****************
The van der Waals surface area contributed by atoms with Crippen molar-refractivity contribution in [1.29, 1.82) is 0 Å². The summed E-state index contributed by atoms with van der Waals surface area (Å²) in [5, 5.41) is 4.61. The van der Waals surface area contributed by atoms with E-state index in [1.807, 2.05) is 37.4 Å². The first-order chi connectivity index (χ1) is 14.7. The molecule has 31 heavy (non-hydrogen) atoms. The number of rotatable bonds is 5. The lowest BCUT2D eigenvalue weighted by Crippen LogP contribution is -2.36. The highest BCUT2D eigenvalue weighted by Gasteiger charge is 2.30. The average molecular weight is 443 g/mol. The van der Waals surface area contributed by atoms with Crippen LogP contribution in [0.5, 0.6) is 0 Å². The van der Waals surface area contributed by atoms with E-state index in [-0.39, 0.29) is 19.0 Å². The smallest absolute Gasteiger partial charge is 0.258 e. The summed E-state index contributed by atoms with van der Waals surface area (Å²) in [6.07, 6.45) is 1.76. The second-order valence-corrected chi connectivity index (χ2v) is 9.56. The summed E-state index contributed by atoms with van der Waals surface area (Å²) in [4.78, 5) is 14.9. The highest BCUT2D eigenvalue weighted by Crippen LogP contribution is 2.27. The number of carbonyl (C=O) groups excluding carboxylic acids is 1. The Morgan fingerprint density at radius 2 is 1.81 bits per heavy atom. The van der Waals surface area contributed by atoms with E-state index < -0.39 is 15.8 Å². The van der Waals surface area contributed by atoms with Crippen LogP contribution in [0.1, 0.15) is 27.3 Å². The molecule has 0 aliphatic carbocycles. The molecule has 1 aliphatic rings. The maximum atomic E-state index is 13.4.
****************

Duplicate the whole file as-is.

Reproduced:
The van der Waals surface area contributed by atoms with Crippen molar-refractivity contribution in [1.29, 1.82) is 0 Å². The summed E-state index contributed by atoms with van der Waals surface area (Å²) in [5, 5.41) is 4.61. The van der Waals surface area contributed by atoms with E-state index in [1.807, 2.05) is 37.4 Å². The first-order chi connectivity index (χ1) is 14.7. The molecule has 31 heavy (non-hydrogen) atoms. The number of rotatable bonds is 5. The lowest BCUT2D eigenvalue weighted by Crippen LogP contribution is -2.36. The highest BCUT2D eigenvalue weighted by Gasteiger charge is 2.30. The average molecular weight is 443 g/mol. The van der Waals surface area contributed by atoms with Crippen LogP contribution in [0.5, 0.6) is 0 Å². The van der Waals surface area contributed by atoms with E-state index in [-0.39, 0.29) is 19.0 Å². The smallest absolute Gasteiger partial charge is 0.258 e. The summed E-state index contributed by atoms with van der Waals surface area (Å²) in [6.07, 6.45) is 1.76. The second-order valence-corrected chi connectivity index (χ2v) is 9.56. The summed E-state index contributed by atoms with van der Waals surface area (Å²) in [4.78, 5) is 14.9. The highest BCUT2D eigenvalue weighted by Crippen LogP contribution is 2.27. The number of carbonyl (C=O) groups excluding carboxylic acids is 1. The Morgan fingerprint density at radius 2 is 1.81 bits per heavy atom. The van der Waals surface area contributed by atoms with E-state index < -0.39 is 15.8 Å². The van der Waals surface area contributed by atoms with Crippen LogP contribution in [0.1, 0.15) is 27.3 Å². The molecule has 0 aliphatic carbocycles. The molecule has 1 aliphatic rings. The maximum atomic E-state index is 13.4.